With the increasing incidents of data hack every day, companies are on a treadmill to stay ahead of hackers still they are not completely safe.
Last year, private sector companies globally spent more than $75 billion on security software to safeguard their systems and data and now the number is expected to grow by 7% annually. The percentage does not include amounts spent on fraud prevention by banks which is expected to reach into the billions annually.
But even when companies aren’t compromising on security for money, the customer data isn’t completely safe. Data breaches have soared vastly in the last two years and ransomware is one of the biggest emerging problems of the hacking world where hackers demand payment to return sensitive data they’ve stolen or locked up to the rightful owner. Hackers have huge financial incentives to resell employee personal information or corporate secrets.
Hackers are getting smarter with every passing day. They have found ways around existing security software, especially signature-based antivirus (AV) software.
The reason why data breaches are increasing is because companies aren’t deploying security analytics to detect suspicious events. The growth of cloud computing has also put sensitive enterprise data outside the more secure data center. Lack of proper monitoring the security software or setting up sufficient protective cybersecurity policies also ends up in a breach.
“Companies are worse off by 100% compared to 10 years ago because the world is more complicated now,” said Gartner analyst, Avivah Litan.
Meanwhile, Robert Westervelt of market research firm IDC seems more hopeful of the enterprise security future, even though there are many difficulties.
“I don’t think enterprises have gotten worse at cybersecurity, but they are dealing with complexities that they didn’t have to deal with 10 years ago,” said Westervelt.
Similarly many security researchers have been divided on the problem of rising company breaches.
A factor complicating the private sector's cybersecurity dilemma is that companies don’t want to talk publicly about having been hacked, in fear of losing customers or investors. Analysts believe there are much more hacks against enterprises than are being publicly reported. Companies which are performing better in terms of cybersecurity systems don’t tell their achievements in order to avoid any attacks.
Some attacks are widely discussed like the Sony Pictures hack in 2014 and the data breach of retailer Target in late 2013, where PoS malware stole credit and debit card information on more than 70 million customers.
Many other hacks of private sector companies are not detailed in public. A new survey conducted by the Ponemon Institute, an independent research and education group researched on 3,027 IT workers and end-users at U.S. and European organizations found 76% had been hit by the loss or theft of important data over the past two years, a sharp increase from 67% in a similar survey done in 2014.Out of 1,371 end users in the survey, 62% had access to company data that they probably shouldn’t see. IT workers in the survey said negligence by insiders was more than twice as likely to cause the compromise of insider accounts as compared to other factors like external attacks, or actions by disgruntled workers or contractors.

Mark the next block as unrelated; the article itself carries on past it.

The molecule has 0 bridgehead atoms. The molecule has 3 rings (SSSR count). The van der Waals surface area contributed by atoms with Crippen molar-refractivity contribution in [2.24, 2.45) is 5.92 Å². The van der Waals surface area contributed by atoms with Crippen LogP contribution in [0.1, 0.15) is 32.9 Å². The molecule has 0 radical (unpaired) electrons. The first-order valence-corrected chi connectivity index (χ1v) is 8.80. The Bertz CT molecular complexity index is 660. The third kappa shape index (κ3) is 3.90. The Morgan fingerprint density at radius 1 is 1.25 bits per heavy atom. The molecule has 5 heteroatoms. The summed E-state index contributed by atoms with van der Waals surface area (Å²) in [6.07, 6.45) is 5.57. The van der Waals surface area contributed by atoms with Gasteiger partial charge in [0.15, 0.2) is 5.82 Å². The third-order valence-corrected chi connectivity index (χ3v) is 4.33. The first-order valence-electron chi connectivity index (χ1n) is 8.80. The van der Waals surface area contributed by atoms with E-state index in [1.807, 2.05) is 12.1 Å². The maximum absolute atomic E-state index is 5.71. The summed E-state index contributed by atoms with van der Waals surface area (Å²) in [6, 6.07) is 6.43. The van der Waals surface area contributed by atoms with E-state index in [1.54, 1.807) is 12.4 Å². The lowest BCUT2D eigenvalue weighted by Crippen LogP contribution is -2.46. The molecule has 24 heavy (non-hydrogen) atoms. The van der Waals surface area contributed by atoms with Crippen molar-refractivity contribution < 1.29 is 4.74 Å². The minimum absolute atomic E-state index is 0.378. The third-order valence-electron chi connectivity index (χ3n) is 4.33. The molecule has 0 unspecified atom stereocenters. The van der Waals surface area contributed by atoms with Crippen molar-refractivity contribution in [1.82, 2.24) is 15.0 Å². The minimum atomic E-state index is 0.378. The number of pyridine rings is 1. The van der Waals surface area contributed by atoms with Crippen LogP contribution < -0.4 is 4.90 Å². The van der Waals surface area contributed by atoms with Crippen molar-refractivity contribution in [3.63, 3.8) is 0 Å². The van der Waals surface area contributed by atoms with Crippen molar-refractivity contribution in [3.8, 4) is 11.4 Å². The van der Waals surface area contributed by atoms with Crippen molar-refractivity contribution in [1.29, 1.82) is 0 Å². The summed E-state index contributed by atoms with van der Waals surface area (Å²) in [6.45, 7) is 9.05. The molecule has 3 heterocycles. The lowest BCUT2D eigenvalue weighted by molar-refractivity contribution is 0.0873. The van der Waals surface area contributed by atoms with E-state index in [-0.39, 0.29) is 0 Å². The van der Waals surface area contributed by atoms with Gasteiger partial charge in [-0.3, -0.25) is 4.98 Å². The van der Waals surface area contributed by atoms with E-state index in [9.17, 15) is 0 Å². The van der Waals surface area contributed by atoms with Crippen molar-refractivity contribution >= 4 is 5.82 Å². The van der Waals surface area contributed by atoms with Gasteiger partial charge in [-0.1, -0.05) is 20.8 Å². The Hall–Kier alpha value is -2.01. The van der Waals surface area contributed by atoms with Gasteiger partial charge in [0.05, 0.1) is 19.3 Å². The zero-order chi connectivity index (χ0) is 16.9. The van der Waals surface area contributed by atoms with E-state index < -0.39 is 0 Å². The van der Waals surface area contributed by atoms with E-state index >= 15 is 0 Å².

The survey found that data loss and theft was largely due to compromises in insider accounts exacerbated by a far wider employee and third-party access to information than is necessary.Companies continue to fail to monitor and access activity around email and file systems where most of the sensitive data lives.
The level of security varies by industry segment. Healthcare institutions, specifically hospitals mostly have bad monitoring. IDC said in a recent report that hospitals, universities and public utilities rank worst in their security capabilities and practices mostly due to lack of manpower and money.
There is some good news, however, on the front to thwart cyberattacks from nations competing with the U.S. Analysts and companies, such as Duke Energy and Verizon, were encouraged recently when U.S. intelligence officials said they would soon share supply chain threat reports to critical U.S. industries in telecommunications, energy and financial businesses.
Those threat reports will go beyond some of the conventional software means of tracking existing hacks into other companies and locations and hopefully will reveal information about human actors and their potential targets, Litan said.
Keeping up with the ever-evolving, constantly changing cybersecurity is a process private sector will have to keep up with to protect themselves and their customer’s data. Even though companies don’t focus on security, but basic technology must be put in place because all of us live in a really bad world where locks are necessary.